Japan’s interim central bank chief vowed Friday not to let the absence of a governor hamper the country’s economic and financial activities while another central bank official said the economy is slowing “sharply.”
The Bank of Japan has no governor after the opposition controlled upper house of parliament rejected two government nominations in a row, saying they were too politically connected as former Ministry of Finance bureaucrats to uphold the central bank’s independence.
The five-year term of former Gov. Toshihiko Fukui ended Wednesday.
A new central bank deputy head, Masaaki Shirakawa, whose nomination was approved last week, was named acting governor this week.
“We are in an unusual situation without a governor,” Shirakawa said at a press conference Friday. “But we cannot let the bank’s operations stall. I will fulfill my duties until a governor is appointed.”
Kiyohiko Nishimura, the bank’s other deputy governor, said Japan’s economic slowdown is getting worse.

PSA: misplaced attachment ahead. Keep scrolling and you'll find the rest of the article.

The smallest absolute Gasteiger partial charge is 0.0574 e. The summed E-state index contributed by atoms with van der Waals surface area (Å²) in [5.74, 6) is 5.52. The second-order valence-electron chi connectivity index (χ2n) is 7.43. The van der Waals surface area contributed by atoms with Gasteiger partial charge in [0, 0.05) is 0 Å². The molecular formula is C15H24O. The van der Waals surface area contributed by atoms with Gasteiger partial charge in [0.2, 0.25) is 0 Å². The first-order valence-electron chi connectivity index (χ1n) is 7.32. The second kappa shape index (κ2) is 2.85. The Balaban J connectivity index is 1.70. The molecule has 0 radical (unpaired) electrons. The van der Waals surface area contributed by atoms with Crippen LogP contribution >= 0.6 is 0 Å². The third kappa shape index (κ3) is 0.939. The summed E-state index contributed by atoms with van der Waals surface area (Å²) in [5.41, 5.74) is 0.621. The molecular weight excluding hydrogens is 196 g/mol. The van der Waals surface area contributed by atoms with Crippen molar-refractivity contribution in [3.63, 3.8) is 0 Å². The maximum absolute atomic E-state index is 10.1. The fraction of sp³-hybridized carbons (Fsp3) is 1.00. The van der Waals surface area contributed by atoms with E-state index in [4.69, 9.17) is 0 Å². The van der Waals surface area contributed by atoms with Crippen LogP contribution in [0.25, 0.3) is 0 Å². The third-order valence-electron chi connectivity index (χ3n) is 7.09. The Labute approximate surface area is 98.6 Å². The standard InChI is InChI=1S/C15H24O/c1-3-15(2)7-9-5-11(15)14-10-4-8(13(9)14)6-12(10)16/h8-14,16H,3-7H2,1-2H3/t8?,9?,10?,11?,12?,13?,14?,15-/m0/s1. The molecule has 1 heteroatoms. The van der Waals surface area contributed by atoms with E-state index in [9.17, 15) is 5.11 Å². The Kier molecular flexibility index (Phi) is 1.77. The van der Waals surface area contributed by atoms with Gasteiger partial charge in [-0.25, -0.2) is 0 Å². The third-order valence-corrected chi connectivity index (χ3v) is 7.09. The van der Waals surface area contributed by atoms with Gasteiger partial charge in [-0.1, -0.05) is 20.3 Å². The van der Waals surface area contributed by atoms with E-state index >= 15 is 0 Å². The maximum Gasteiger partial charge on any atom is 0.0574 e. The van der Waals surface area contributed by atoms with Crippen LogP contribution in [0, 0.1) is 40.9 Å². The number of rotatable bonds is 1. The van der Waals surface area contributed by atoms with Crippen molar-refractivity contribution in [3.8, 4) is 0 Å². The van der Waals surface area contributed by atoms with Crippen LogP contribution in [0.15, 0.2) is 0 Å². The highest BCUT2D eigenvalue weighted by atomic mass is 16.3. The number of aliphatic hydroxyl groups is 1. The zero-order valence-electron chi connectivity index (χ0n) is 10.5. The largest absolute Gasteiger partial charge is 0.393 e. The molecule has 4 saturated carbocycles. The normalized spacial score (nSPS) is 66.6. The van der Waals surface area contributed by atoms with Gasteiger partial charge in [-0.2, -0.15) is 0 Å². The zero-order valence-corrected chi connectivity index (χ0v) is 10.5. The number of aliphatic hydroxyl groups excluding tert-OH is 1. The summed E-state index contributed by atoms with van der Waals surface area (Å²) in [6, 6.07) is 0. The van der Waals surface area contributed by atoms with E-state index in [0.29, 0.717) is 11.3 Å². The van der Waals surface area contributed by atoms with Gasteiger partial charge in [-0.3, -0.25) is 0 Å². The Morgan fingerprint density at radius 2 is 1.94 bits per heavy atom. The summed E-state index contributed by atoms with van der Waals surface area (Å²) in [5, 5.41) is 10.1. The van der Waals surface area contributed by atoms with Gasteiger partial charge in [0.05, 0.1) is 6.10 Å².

“The economy is slowing quite sharply, even though it is on a mild expansionary trend,” he told the same press conference. “We need to manage policy extremely carefully.”
The political deadlock is being viewed as a major fumble in a nation preoccupied with appearances, especially on the international stage, amid global financial market turmoil that could require cooperation among central banks.
The political confrontation has brewed for weeks, although the world’s second-largest economy faces risks of slipping into recession, as a plunging dollar batters exports and soaring oil prices erode corporate profits.
Meanwhile, Economy Minister Hiroko Ota expressed hopes a new governor would be named soon while brushing off worries about any possible impact on the economy.
“In the current subprime credit crisis, it is important to be able to react to risks quickly,” she told reporters.
Japanese media reports said the selection of a new governor could drag into April, as some ruling party politicians are hopeful time may calm the outrage in the opposition.
Opposition lawmakers are angry the ruling coalition rammed through legislation that require approval from only the lower house of parliament. The nomination of Bank of Japan governor needs approval from both houses.
Last week, the opposition rejected the first candidate for central bank chief, former deputy central bank governor Toshiro Muto, and then voted down Koji Tanami earlier this week.